Even if a national policy to proceed to a clean-green hydrogen economy were to be initiated by The White House by Executive Order,  building the necessary infrastructure that would rely upon solar and thermonuclear fission technologies,  present challenges ahead:    

1.     Solar requires expensive materials that have not yet been perfected for mass manufacture and are being researched at six American universities, presently.


2.     Solar requires constant human maintenance sophisticated elctronic controls and human verification of proper operation in the field, tilt and snow removal in the northern states.


3.     Solar requires huge tracts of dedicated land mass.


4.     Solar requires a back-up generating system to ensure utility grid reliability under the PURPA Law, usually by the fossil fuel, natural gas, requiring twice the expense for the electricity by which to produce the hydrogen.  

5.     With thermonuclear fission technology, there are siting objections to new plants, although these objections seem to be dissipating with the keen need to go "clean and green".


6.     With thermonuclear fission technology, the issue of waste burial has not yet been completely resolved in the U.S. Congress with Yucca Mountain as the final depository as national policy.


7.     ≥99% Pure hydrogen requires a technology that can reach 950° C. operating temperature. 


In Canada and the U.S., some very unique entrepreneurial companies have begun their own campaign to help develop the production of hydrogen on an individual home-by-home-owner basis.  While their efforts are commendable to begin integration of hydrogen-producing technologies, these home-based systems rely on natural gas to produce the hydrogen and are costly to the homeowner. 


Secondly, not everyone in the nation is a homeowner and not all homeowners have garages and/or laundry rooms set aside for such technology.  Local Department of Buildings Code requires ventilation and properly installed ductwork as an additional cost to the homeowner. Condo and cooperative apartment owners more than likely do not have the space or height capability for the required ventilation and exhaust ductwork.  Converting existing high-rise condo or cooperative buildings for such exhaust ventilation would be costly to the owner's association, if the space within the structures could be allocated to meet Department of Buildings energy and electro-mechnical codes.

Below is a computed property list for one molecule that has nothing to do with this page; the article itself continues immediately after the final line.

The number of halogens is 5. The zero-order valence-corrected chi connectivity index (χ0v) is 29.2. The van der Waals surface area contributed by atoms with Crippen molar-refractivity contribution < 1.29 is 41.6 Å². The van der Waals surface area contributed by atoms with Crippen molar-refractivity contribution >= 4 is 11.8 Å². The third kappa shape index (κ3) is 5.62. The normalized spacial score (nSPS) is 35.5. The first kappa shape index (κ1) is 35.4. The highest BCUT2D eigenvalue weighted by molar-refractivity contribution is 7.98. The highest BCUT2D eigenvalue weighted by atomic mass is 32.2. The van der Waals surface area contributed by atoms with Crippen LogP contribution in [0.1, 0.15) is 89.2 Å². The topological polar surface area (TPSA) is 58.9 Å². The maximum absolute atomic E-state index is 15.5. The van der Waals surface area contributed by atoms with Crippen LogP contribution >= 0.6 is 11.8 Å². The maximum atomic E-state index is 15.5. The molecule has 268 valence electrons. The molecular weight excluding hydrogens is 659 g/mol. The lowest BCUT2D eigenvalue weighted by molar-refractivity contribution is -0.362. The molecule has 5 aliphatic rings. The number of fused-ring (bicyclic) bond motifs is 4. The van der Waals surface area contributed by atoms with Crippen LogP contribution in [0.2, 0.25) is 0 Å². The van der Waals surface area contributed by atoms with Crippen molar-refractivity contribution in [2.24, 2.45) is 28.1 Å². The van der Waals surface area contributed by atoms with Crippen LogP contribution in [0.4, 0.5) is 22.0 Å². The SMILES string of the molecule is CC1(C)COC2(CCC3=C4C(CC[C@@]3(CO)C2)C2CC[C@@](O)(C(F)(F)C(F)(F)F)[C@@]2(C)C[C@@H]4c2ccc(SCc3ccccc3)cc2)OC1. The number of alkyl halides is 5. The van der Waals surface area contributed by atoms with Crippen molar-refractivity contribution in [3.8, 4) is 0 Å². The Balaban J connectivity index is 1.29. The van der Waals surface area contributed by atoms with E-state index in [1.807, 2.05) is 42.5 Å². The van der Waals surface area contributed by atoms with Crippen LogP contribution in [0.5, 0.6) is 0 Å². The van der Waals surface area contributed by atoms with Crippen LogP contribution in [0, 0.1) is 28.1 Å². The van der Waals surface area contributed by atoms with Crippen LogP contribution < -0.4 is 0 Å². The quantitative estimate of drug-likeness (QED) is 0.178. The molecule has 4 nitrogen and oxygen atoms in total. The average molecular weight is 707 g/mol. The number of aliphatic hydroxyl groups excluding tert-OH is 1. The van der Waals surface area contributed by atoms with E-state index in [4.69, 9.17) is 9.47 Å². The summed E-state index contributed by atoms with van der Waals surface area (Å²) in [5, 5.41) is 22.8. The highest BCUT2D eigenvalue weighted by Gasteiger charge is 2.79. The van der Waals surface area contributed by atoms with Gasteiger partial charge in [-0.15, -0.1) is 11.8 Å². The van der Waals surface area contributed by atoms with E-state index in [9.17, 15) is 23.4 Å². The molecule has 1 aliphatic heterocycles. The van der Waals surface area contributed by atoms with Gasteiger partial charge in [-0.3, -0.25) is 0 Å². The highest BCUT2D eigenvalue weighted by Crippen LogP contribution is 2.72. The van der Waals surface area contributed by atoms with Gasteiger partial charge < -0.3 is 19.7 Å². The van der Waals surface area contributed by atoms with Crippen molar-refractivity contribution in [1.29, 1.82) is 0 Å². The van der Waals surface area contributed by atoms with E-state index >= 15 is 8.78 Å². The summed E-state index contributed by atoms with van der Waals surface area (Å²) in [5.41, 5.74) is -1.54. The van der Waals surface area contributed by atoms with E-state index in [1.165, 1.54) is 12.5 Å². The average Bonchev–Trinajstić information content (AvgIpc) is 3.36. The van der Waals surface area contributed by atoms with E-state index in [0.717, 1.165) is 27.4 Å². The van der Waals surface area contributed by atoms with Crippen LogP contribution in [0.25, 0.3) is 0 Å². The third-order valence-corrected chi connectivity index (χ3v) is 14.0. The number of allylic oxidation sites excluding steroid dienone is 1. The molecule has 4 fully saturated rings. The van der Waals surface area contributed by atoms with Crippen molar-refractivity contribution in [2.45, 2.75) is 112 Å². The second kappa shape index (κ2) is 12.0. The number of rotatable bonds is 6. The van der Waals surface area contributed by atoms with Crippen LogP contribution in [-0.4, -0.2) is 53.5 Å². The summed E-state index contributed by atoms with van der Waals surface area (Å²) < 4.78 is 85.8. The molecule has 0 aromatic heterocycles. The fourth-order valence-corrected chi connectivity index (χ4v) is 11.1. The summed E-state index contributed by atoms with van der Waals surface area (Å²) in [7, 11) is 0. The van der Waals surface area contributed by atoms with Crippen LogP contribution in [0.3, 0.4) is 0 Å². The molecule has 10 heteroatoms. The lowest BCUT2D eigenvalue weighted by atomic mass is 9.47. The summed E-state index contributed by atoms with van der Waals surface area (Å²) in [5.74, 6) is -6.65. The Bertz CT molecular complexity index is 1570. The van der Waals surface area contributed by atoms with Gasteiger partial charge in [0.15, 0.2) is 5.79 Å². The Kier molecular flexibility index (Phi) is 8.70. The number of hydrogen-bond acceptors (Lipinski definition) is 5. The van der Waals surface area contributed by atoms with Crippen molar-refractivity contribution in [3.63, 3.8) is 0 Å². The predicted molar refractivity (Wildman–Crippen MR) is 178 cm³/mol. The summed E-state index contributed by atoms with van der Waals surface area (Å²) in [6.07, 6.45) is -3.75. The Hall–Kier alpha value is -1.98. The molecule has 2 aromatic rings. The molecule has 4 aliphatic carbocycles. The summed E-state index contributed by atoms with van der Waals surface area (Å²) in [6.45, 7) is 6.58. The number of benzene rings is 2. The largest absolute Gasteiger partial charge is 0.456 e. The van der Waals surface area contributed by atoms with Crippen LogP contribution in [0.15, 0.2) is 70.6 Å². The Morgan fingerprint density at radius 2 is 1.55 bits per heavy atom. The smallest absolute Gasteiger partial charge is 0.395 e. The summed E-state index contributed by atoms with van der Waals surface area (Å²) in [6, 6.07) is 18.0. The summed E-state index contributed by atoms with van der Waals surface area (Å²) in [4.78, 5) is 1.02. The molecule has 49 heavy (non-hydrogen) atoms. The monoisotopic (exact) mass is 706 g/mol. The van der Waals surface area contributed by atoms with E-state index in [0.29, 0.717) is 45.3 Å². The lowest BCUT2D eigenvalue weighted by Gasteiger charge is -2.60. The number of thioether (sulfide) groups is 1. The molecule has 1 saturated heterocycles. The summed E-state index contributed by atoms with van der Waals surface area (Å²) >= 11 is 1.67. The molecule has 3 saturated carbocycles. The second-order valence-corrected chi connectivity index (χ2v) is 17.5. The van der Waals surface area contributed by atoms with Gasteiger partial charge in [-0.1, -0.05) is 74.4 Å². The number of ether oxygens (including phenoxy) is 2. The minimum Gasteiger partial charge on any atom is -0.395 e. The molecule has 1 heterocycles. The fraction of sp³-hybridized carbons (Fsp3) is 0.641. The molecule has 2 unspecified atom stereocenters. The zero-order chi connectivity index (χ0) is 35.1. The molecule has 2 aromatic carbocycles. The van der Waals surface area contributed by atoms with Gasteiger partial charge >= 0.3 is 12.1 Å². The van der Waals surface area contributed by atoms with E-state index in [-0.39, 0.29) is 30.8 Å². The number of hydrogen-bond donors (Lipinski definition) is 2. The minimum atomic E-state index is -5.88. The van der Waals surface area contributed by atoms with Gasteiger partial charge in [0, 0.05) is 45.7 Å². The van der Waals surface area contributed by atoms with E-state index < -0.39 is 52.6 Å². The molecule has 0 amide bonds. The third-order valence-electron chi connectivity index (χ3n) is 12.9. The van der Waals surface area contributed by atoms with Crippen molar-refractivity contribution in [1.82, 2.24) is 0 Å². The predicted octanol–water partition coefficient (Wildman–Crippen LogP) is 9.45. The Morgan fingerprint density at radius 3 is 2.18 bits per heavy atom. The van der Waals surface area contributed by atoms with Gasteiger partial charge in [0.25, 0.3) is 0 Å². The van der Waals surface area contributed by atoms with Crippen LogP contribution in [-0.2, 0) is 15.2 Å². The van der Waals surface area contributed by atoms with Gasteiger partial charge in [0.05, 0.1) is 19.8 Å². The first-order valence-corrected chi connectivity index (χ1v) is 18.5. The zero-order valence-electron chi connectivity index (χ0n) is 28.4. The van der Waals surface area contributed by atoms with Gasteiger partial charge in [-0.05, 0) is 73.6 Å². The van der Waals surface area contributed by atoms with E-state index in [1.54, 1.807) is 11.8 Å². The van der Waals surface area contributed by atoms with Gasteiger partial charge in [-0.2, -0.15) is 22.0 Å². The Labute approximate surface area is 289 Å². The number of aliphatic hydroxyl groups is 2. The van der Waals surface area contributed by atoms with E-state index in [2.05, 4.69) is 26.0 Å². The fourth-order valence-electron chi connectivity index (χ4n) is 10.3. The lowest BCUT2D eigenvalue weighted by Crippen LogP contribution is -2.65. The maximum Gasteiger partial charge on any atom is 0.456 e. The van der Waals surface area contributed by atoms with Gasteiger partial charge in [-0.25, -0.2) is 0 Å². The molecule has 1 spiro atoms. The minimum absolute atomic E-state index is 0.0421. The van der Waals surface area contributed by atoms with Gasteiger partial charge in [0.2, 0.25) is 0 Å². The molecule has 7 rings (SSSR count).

These new technologies are expensive and place a big burden on the individual citizen in an effort to bring online what should be a national policy of a clean-green hydrogen economy. The individual homeowner’s efforts will not be adequate to support a G-7 national economy of $14Trillion Dollars based on fast-track reliable high-energy demand by the individual's manufacture of pure hydrogen at home. 


In-place infrastructure of reliable, sustainable hydrogen production is the number one challenge preventing us from moving into a hydrogen-based clean-green alternative fuel economy. 


What to do?  This question is addressed in the next article. 


Article Four                                                                           Article Six

Author: Diane A. Davis, Founder and CEO
The International Institute For Thermonuclear Fusion Energy Education, R&D, Regulation, Technology And Public Policy, Inc.